Till in heaven we take our place,
Till we cast our crowns before thee,
Lost in wonder, love and praise.

and we imagine that the whole verse is talking about the return of Christ and the consummation of our union with him. In fact, for Wesley the first five lines were talking about something different: a great(er), more perfect salvation now; this side of heaven.

Does it matter? Well, in one sense it doesn’t. Even if, objectively, the words have a rather different meaning, a congregation can still intend something sound and wholesome by them. Of course we can sing biblical phrases like “perfect love” and “from glory into glory” without being constrained by the ways the author might have misused them!

But in another sense, it does matter. For a start, Love Divine just doesn’t work all that well in the “charitable interpretation”. You aren’t sure, when you sing verse 1, whether it’s a prayer for believers to grow, or for unbelievers to be saved. It just doesn’t quite make sense as either. For a long time I thought Charles Wesley had just got careless and confused the two. Now I know that he wasn’t careless at all. The hymn makes perfect sense when you realise what he’s actually on about. But if you are not praying for Wesleyan perfection, then it reads like a bit of a mess. It has some glorious lines (“Pure, unbounded love thou art!”) but it doesn’t express doctrine very well. And if we believe that Colossians 3:16 tells us that music ministry is a ministry of the Word (which it does!) then that matters.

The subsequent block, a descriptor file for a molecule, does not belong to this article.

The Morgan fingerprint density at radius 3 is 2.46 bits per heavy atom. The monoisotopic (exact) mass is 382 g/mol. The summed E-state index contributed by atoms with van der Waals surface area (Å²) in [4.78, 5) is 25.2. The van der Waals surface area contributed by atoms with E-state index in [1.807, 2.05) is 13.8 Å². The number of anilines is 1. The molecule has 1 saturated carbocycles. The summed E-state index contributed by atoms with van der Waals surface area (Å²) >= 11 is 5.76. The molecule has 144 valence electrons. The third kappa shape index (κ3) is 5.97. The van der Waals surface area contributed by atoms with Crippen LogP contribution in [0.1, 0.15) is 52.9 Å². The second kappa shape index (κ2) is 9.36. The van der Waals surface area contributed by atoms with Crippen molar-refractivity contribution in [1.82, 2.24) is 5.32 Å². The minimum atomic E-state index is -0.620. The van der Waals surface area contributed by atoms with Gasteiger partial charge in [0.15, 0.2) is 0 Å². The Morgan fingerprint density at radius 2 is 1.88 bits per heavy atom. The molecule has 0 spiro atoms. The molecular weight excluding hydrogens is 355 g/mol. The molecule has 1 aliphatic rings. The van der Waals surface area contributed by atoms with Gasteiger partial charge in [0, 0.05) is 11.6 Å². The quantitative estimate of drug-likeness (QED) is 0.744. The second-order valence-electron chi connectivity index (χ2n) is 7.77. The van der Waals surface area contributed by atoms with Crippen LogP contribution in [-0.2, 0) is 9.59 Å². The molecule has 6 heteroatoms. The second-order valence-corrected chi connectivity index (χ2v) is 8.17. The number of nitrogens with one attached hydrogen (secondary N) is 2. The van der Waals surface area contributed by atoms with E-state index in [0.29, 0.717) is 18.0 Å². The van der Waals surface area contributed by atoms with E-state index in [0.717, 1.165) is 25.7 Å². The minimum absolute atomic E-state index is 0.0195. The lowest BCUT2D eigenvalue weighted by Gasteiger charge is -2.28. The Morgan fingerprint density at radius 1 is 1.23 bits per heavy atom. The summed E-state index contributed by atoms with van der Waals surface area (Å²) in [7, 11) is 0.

It’s a good thing, up to a point, to give hymns and songs the charitable interpretation, and we should be mature enough to do it. It means that we can benefit from hymns written by people we probably wouldn’t invite into the pulpit, without looking for a heretic behind every tree. However, when meaning starts to get confused and fall apart, or people end up led astray, then that’s a different story.

I imagine that Love Divine has become so widely venerated largely because of its age, the beauty of its poetry, and a succession of cracking tunes. Let that be a warning to us!

Yes, it is possible to sing it (especially in an edited form) and mean good. But when we have so many other good hymns and songs to choose from, I reckon it is time to put it quietly to bed.

As for other hymns and songs: well, let’s choose them as carefully as we can. Let’s have them as full of the Word of Christ as we can. Let’s edit them judiciously if necessary, as and when copyright law permits. But let’s leave room for the charitable interpretation too. If the words can be taken well, then let’s be glad, sometimes, just to take them that way.

For another take on a similar question, readers might like to consider this blogpost from Bob Kauflin on the Worship Matters website.

Chris Edwards is training for ordination at Oak Hill College, having previously been Music Co-ordinator for All Saints, Crowborough (Diocese of Chichester) and Jesmond Parish Church (Diocese of Newcastle).

Photo by Leo Reynolds